Beyond The Boundaries

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Beyond The Boundaries

Post by Wolfy on Mon Mar 17, 2014 8:52 pm



{Playlist}

{Attire}

Heidi was once pulled deep into the pages of a book she had borrowed from a local library when she was just a young girl; taken on many journey's in order to battle against another world's oncoming storm. Chaos was defeated and she returned home, ridding herself of such a frightful storybook.

Now, much older and with her 23rd birthday just around the corner, she checks out the very same book with the hope of discovering that world she found herself lost in, so long ago.

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Re: Beyond The Boundaries

Post by Wolfy on Tue Mar 18, 2014 2:09 pm

A cool summer breeze blew in off the shore as the young woman stepped out onto her porch. Her home was something her relatives adored, given its location right by the seaside, but she had now grown bored of seeing the same old tranquil waves every morning and evening. It was time for a change, but how would she go about finding something more exciting than living a mere few metres from a beautiful beach? Yes, it had its perks, but it also had its quirks and during the warmer months of the year, she longed for somewhere with cooler climates.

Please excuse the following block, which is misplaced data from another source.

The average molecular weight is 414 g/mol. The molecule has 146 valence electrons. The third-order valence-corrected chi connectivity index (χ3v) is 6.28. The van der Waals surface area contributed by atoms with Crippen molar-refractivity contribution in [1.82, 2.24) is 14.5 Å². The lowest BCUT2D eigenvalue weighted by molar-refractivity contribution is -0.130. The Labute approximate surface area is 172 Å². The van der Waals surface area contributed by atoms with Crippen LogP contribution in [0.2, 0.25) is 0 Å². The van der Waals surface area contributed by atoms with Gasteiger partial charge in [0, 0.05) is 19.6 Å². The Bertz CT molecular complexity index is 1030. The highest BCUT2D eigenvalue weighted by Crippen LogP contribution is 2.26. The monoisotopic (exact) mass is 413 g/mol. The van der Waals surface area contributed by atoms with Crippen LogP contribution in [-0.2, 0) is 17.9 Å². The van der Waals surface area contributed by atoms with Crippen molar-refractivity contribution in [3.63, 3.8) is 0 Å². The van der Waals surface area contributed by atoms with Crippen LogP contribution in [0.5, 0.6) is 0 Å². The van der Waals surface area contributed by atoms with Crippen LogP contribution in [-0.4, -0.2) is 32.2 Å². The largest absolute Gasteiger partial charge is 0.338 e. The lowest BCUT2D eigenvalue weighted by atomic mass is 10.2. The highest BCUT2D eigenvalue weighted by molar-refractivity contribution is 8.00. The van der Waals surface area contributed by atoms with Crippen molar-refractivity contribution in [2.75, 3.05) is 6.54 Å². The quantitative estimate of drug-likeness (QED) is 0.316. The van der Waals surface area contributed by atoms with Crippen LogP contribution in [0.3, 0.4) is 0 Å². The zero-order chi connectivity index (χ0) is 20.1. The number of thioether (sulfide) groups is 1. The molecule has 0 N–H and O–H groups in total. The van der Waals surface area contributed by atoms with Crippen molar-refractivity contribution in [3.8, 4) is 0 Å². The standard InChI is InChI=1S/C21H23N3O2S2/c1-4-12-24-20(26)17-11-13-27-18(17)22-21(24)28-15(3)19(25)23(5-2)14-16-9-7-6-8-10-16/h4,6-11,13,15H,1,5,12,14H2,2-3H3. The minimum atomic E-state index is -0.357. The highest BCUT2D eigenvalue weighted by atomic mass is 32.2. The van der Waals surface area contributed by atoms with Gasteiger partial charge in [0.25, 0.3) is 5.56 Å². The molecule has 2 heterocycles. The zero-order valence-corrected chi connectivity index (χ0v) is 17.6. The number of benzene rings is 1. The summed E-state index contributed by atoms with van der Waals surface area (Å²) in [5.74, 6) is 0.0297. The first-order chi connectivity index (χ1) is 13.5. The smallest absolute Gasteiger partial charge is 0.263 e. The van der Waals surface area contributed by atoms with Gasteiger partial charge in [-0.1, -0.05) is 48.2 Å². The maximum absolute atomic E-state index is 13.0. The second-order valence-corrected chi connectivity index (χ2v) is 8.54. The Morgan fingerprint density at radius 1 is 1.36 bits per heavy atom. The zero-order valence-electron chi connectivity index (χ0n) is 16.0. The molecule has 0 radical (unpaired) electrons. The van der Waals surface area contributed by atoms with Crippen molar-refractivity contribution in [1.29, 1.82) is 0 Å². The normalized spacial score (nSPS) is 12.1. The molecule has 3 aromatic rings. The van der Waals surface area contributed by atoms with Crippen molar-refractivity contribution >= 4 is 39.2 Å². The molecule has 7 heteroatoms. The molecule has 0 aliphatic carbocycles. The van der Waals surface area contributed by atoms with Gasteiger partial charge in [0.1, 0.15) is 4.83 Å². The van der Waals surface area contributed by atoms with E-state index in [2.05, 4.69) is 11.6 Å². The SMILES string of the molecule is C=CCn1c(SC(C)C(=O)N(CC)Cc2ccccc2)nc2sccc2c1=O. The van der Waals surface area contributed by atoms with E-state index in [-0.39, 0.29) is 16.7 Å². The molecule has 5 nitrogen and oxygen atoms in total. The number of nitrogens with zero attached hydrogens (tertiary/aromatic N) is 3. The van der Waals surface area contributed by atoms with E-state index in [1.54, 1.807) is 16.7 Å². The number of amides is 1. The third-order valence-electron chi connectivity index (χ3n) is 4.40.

One of the only areas for endless entertainment was a half hour bus journey through the countryside and on such a hot day, she didn't much fancy being cooped up with a bunch of tourists on a ridiculously speedy bus. True it was that she had ventured out through the greenery of her homeland, Wiltshire, to find something new and intriguing, but today was not one of those days. Standing there for a moment, she had a miniature debate; her arms folded just below her chest and a pouty expression etched onto her usual cheerful features. There was only so much one could do with such a small space to work with, yet she soon made up her mind and trotted back inside to grab her library card. Tucking it away neatly into the side of her boot, she locked up her white gate after checking the fencing was in order and strolled down the street. On one side of the road, the pavement met golden sand — whilst on her side, there were dainty little houses similar to her own, each occupied by some very lovely people she considered wonderful neighbours.